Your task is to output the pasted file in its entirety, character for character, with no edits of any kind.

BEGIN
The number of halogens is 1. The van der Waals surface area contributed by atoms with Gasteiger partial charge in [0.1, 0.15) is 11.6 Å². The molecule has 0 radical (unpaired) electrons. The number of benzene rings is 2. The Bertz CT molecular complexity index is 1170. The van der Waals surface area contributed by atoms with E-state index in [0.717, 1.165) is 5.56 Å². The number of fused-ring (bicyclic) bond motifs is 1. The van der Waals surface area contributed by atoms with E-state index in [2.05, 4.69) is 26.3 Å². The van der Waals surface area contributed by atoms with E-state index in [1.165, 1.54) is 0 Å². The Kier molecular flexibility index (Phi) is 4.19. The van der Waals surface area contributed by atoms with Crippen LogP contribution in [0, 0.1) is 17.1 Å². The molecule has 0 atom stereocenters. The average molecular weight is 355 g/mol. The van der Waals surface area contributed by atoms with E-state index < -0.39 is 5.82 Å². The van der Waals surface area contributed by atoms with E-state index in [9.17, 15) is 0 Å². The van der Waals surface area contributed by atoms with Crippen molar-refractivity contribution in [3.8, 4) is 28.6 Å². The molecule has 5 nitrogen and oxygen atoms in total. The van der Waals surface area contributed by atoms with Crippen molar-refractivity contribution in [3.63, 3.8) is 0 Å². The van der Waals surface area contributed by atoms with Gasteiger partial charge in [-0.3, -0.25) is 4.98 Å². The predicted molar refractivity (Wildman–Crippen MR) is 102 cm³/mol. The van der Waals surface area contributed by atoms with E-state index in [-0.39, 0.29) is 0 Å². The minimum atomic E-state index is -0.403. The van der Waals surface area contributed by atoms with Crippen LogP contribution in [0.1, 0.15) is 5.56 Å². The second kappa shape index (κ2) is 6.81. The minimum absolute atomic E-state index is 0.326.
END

The number of halogens is 1. The van der Waals surface area contributed by atoms with Gasteiger partial charge in [0.1, 0.15) is 11.6 Å². The molecule has 0 radical (unpaired) electrons. The number of benzene rings is 2. The Bertz CT molecular complexity index is 1170. The van der Waals surface area contributed by atoms with E-state index in [0.717, 1.165) is 5.56 Å². The number of fused-ring (bicyclic) bond motifs is 1. The van der Waals surface area contributed by atoms with E-state index in [2.05, 4.69) is 26.3 Å². The van der Waals surface area contributed by atoms with E-state index in [1.165, 1.54) is 0 Å². The Kier molecular flexibility index (Phi) is 4.19. The van der Waals surface area contributed by atoms with Crippen LogP contribution in [0, 0.1) is 17.1 Å². The molecule has 0 atom stereocenters. The average molecular weight is 355 g/mol. The van der Waals surface area contributed by atoms with E-state index < -0.39 is 5.82 Å². The van der Waals surface area contributed by atoms with E-state index in [9.17, 15) is 0 Å². The van der Waals surface area contributed by atoms with Crippen molar-refractivity contribution in [3.8, 4) is 28.6 Å². The molecule has 5 nitrogen and oxygen atoms in total. The van der Waals surface area contributed by atoms with Crippen molar-refractivity contribution in [3.63, 3.8) is 0 Å². The van der Waals surface area contributed by atoms with Gasteiger partial charge in [-0.3, -0.25) is 4.98 Å². The predicted molar refractivity (Wildman–Crippen MR) is 102 cm³/mol. The van der Waals surface area contributed by atoms with E-state index in [-0.39, 0.29) is 0 Å². The minimum atomic E-state index is -0.403. The van der Waals surface area contributed by atoms with Crippen LogP contribution in [0.1, 0.15) is 5.56 Å². The second kappa shape index (κ2) is 6.81. The minimum absolute atomic E-state index is 0.326.